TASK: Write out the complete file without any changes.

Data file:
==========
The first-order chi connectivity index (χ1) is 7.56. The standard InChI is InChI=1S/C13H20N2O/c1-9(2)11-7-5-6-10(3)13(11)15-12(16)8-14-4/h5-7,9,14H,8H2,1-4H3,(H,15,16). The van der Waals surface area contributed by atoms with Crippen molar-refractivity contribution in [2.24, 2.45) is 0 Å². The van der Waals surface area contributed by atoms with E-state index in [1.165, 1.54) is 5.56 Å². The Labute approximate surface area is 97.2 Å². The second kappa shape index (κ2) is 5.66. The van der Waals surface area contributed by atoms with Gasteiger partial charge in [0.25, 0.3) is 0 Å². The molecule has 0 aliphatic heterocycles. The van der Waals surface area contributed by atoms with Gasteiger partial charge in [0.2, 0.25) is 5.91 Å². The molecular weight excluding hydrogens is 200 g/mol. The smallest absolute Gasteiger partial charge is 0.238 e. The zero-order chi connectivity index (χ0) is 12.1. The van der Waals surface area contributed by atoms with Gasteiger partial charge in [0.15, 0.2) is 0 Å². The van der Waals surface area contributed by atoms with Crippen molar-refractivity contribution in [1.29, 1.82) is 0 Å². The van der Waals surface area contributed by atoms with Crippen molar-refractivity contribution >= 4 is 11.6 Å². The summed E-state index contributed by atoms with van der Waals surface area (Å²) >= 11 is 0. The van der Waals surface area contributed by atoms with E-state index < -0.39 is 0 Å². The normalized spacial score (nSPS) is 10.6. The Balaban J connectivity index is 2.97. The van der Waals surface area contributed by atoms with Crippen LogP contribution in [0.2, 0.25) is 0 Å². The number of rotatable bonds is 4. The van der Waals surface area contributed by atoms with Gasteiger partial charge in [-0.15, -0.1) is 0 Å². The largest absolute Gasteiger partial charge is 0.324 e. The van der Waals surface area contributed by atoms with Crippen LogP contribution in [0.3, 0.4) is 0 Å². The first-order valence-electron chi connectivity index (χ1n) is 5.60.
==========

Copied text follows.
The first-order chi connectivity index (χ1) is 7.56. The standard InChI is InChI=1S/C13H20N2O/c1-9(2)11-7-5-6-10(3)13(11)15-12(16)8-14-4/h5-7,9,14H,8H2,1-4H3,(H,15,16). The van der Waals surface area contributed by atoms with Crippen molar-refractivity contribution in [2.24, 2.45) is 0 Å². The van der Waals surface area contributed by atoms with E-state index in [1.165, 1.54) is 5.56 Å². The Labute approximate surface area is 97.2 Å². The second kappa shape index (κ2) is 5.66. The van der Waals surface area contributed by atoms with Gasteiger partial charge in [0.25, 0.3) is 0 Å². The molecule has 0 aliphatic heterocycles. The van der Waals surface area contributed by atoms with Gasteiger partial charge in [0.2, 0.25) is 5.91 Å². The molecular weight excluding hydrogens is 200 g/mol. The smallest absolute Gasteiger partial charge is 0.238 e. The zero-order chi connectivity index (χ0) is 12.1. The van der Waals surface area contributed by atoms with Gasteiger partial charge in [0.15, 0.2) is 0 Å². The van der Waals surface area contributed by atoms with Crippen molar-refractivity contribution in [1.29, 1.82) is 0 Å². The van der Waals surface area contributed by atoms with Crippen molar-refractivity contribution >= 4 is 11.6 Å². The summed E-state index contributed by atoms with van der Waals surface area (Å²) >= 11 is 0. The van der Waals surface area contributed by atoms with E-state index < -0.39 is 0 Å². The normalized spacial score (nSPS) is 10.6. The Balaban J connectivity index is 2.97. The van der Waals surface area contributed by atoms with Crippen LogP contribution in [0.2, 0.25) is 0 Å². The number of rotatable bonds is 4. The van der Waals surface area contributed by atoms with Gasteiger partial charge in [-0.15, -0.1) is 0 Å². The largest absolute Gasteiger partial charge is 0.324 e. The van der Waals surface area contributed by atoms with Crippen LogP contribution in [0.3, 0.4) is 0 Å². The first-order valence-electron chi connectivity index (χ1n) is 5.60.